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  7. in [tɬ] I would expect the [t] to have lateral rather than alveolar release. Is this the case, and if so would it normally be indic[a]ted in the IPA?
    Yes, it is the case. Not specially indicated: it's implied. If you wanted to be absolutely explicit, you could use the lateral-release diacritic [ˡ], thus [tˡɬ]. See the IPA Handbook or the IPA Chart.

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  8. I've never come across the feature reported by Susan Kemmer. I wonder if it was a personal idiosyncrasy of her husband. And you don't get it in Swedish, Danish or Norwegian, as far as I know. Nor do you get it for the plain Icelandic l, only for the spelling ll.

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  9. The BBC News at 10.00pm last night had almost 20 minutes coverage of the Icelandic eruption and its repercussions. It was noticeable that not once was the name of the volcano mentioned. The wimps!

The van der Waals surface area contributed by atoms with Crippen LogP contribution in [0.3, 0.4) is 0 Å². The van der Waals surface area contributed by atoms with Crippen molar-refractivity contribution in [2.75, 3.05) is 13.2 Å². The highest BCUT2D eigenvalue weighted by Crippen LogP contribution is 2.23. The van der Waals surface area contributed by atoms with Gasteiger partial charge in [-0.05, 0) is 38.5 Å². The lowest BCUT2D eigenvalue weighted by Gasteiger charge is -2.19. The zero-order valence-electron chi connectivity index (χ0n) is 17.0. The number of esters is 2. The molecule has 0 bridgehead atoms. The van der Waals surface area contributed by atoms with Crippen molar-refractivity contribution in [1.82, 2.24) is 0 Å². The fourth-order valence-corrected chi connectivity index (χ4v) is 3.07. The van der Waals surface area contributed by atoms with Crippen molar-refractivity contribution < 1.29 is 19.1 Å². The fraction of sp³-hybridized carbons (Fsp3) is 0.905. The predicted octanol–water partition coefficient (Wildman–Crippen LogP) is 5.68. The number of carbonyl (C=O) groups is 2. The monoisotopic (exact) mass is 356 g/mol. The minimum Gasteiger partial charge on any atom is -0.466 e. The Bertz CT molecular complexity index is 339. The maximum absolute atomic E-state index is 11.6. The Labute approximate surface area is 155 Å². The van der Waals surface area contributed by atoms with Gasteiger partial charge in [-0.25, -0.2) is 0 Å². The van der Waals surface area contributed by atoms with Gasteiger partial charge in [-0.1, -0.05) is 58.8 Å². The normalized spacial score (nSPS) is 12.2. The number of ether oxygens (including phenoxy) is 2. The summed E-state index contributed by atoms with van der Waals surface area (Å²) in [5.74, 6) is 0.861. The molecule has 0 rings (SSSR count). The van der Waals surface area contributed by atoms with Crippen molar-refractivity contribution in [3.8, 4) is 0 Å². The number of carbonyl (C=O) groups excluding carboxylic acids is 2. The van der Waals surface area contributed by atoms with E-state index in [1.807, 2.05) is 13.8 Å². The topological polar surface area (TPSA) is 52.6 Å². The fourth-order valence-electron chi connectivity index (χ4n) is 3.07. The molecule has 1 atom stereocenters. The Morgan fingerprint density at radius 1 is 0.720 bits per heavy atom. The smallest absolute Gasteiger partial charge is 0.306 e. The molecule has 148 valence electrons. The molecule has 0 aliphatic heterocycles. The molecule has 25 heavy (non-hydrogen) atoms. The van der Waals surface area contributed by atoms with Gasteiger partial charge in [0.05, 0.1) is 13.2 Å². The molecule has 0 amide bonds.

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  10. "you don't get it in Swedish, Danish or Norwegian,"

    Apparently, to judge from the Language Log comments, the phenomenon of the pre-released lateral l shows up in Faroese, as well as some Norwegian dialects and possibly some Swedish dialects, too.